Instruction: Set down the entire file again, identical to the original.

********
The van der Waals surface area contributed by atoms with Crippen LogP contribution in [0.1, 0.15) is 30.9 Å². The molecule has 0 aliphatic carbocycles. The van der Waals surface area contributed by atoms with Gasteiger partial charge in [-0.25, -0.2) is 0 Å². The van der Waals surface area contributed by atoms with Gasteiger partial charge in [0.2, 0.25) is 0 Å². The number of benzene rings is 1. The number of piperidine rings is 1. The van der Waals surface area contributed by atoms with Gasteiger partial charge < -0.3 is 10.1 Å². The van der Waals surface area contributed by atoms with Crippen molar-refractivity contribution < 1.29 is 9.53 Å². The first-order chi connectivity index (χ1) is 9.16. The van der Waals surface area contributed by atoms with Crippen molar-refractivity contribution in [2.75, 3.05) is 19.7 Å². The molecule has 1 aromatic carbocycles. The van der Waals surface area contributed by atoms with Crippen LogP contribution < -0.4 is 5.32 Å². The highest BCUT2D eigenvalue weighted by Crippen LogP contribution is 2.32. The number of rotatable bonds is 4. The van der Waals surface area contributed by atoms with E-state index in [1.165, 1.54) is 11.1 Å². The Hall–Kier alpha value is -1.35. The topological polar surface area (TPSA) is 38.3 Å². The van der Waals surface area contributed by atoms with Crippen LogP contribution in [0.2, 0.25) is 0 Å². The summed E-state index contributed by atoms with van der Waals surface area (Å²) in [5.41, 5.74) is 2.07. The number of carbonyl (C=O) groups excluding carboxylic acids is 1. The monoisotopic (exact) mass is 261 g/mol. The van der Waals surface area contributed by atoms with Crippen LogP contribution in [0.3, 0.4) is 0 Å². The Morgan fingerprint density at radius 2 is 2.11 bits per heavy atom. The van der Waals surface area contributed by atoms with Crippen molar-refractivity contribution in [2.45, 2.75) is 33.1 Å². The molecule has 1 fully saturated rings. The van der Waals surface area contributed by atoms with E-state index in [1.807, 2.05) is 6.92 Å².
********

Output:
The van der Waals surface area contributed by atoms with Crippen LogP contribution in [0.1, 0.15) is 30.9 Å². The molecule has 0 aliphatic carbocycles. The van der Waals surface area contributed by atoms with Gasteiger partial charge in [-0.25, -0.2) is 0 Å². The van der Waals surface area contributed by atoms with Gasteiger partial charge in [0.2, 0.25) is 0 Å². The number of benzene rings is 1. The number of piperidine rings is 1. The van der Waals surface area contributed by atoms with Gasteiger partial charge < -0.3 is 10.1 Å². The van der Waals surface area contributed by atoms with Crippen molar-refractivity contribution < 1.29 is 9.53 Å². The first-order chi connectivity index (χ1) is 9.16. The van der Waals surface area contributed by atoms with Crippen molar-refractivity contribution in [2.75, 3.05) is 19.7 Å². The molecule has 1 aromatic carbocycles. The van der Waals surface area contributed by atoms with Crippen LogP contribution < -0.4 is 5.32 Å². The highest BCUT2D eigenvalue weighted by Crippen LogP contribution is 2.32. The number of rotatable bonds is 4. The van der Waals surface area contributed by atoms with E-state index in [1.165, 1.54) is 11.1 Å². The Hall–Kier alpha value is -1.35. The topological polar surface area (TPSA) is 38.3 Å². The van der Waals surface area contributed by atoms with Crippen LogP contribution in [0.2, 0.25) is 0 Å². The summed E-state index contributed by atoms with van der Waals surface area (Å²) in [5.41, 5.74) is 2.07. The number of carbonyl (C=O) groups excluding carboxylic acids is 1. The monoisotopic (exact) mass is 261 g/mol. The van der Waals surface area contributed by atoms with Crippen LogP contribution in [0.3, 0.4) is 0 Å². The Morgan fingerprint density at radius 2 is 2.11 bits per heavy atom. The van der Waals surface area contributed by atoms with Crippen molar-refractivity contribution in [2.45, 2.75) is 33.1 Å². The molecule has 1 fully saturated rings. The van der Waals surface area contributed by atoms with E-state index in [1.807, 2.05) is 6.92 Å².